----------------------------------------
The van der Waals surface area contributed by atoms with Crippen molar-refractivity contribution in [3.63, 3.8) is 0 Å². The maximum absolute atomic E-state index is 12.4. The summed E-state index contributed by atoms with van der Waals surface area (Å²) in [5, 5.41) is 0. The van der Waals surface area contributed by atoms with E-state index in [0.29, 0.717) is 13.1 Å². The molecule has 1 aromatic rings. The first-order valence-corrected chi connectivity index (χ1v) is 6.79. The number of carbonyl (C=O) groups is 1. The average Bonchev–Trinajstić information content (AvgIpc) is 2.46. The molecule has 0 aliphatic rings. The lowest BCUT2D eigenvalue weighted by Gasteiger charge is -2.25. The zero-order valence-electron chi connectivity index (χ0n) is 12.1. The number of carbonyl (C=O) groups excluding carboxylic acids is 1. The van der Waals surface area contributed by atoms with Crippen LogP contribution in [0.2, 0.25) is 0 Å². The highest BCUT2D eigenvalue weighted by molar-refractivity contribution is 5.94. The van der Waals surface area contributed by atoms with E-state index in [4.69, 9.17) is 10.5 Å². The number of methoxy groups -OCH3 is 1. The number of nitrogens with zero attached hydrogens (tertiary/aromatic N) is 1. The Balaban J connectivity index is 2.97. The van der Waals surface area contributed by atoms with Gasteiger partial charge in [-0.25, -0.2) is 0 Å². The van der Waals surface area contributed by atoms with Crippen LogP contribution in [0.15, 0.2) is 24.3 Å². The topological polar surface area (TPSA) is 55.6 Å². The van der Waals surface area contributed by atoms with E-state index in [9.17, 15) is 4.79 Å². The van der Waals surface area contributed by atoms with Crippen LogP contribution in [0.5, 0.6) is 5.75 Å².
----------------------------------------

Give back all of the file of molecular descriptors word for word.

The van der Waals surface area contributed by atoms with Crippen molar-refractivity contribution in [3.63, 3.8) is 0 Å². The maximum absolute atomic E-state index is 12.4. The summed E-state index contributed by atoms with van der Waals surface area (Å²) in [5, 5.41) is 0. The van der Waals surface area contributed by atoms with E-state index in [0.29, 0.717) is 13.1 Å². The molecule has 1 aromatic rings. The first-order valence-corrected chi connectivity index (χ1v) is 6.79. The number of carbonyl (C=O) groups is 1. The average Bonchev–Trinajstić information content (AvgIpc) is 2.46. The molecule has 0 aliphatic rings. The lowest BCUT2D eigenvalue weighted by Gasteiger charge is -2.25. The zero-order valence-electron chi connectivity index (χ0n) is 12.1. The number of carbonyl (C=O) groups excluding carboxylic acids is 1. The van der Waals surface area contributed by atoms with Crippen LogP contribution in [0.2, 0.25) is 0 Å². The highest BCUT2D eigenvalue weighted by molar-refractivity contribution is 5.94. The van der Waals surface area contributed by atoms with E-state index in [4.69, 9.17) is 10.5 Å². The number of methoxy groups -OCH3 is 1. The number of nitrogens with zero attached hydrogens (tertiary/aromatic N) is 1. The Balaban J connectivity index is 2.97. The van der Waals surface area contributed by atoms with Gasteiger partial charge in [-0.25, -0.2) is 0 Å². The van der Waals surface area contributed by atoms with Crippen LogP contribution in [0.15, 0.2) is 24.3 Å². The topological polar surface area (TPSA) is 55.6 Å². The van der Waals surface area contributed by atoms with E-state index in [9.17, 15) is 4.79 Å². The van der Waals surface area contributed by atoms with Crippen LogP contribution in [0.5, 0.6) is 5.75 Å².